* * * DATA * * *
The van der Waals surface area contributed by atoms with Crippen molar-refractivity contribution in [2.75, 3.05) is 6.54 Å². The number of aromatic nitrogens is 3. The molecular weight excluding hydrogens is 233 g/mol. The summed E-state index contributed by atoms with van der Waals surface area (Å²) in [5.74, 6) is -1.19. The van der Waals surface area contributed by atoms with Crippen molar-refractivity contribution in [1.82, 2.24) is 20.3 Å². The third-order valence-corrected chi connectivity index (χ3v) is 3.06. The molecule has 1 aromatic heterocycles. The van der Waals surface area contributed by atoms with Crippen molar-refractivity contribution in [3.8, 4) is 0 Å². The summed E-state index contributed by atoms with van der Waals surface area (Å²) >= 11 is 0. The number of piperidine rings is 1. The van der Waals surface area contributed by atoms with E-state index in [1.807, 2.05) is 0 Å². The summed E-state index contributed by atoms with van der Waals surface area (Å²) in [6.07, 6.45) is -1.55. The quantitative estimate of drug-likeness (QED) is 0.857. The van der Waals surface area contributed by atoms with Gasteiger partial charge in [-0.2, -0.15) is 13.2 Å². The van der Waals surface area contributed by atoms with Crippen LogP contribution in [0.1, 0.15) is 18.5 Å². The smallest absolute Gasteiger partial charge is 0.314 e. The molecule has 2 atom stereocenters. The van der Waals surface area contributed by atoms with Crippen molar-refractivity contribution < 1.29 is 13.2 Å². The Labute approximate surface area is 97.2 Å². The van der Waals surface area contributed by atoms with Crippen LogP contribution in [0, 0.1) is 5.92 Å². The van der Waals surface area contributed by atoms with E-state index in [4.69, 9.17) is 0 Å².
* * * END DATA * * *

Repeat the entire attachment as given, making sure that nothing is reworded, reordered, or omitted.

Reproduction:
The van der Waals surface area contributed by atoms with Crippen molar-refractivity contribution in [2.75, 3.05) is 6.54 Å². The number of aromatic nitrogens is 3. The molecular weight excluding hydrogens is 233 g/mol. The summed E-state index contributed by atoms with van der Waals surface area (Å²) in [5.74, 6) is -1.19. The van der Waals surface area contributed by atoms with Crippen molar-refractivity contribution in [1.82, 2.24) is 20.3 Å². The third-order valence-corrected chi connectivity index (χ3v) is 3.06. The molecule has 1 aromatic heterocycles. The van der Waals surface area contributed by atoms with Crippen molar-refractivity contribution in [3.8, 4) is 0 Å². The summed E-state index contributed by atoms with van der Waals surface area (Å²) >= 11 is 0. The number of piperidine rings is 1. The van der Waals surface area contributed by atoms with E-state index in [1.807, 2.05) is 0 Å². The summed E-state index contributed by atoms with van der Waals surface area (Å²) in [6.07, 6.45) is -1.55. The quantitative estimate of drug-likeness (QED) is 0.857. The van der Waals surface area contributed by atoms with Gasteiger partial charge in [-0.2, -0.15) is 13.2 Å². The van der Waals surface area contributed by atoms with Crippen LogP contribution in [0.1, 0.15) is 18.5 Å². The smallest absolute Gasteiger partial charge is 0.314 e. The molecule has 2 atom stereocenters. The van der Waals surface area contributed by atoms with Crippen molar-refractivity contribution < 1.29 is 13.2 Å². The Labute approximate surface area is 97.2 Å². The van der Waals surface area contributed by atoms with Crippen LogP contribution in [0, 0.1) is 5.92 Å². The van der Waals surface area contributed by atoms with E-state index in [4.69, 9.17) is 0 Å².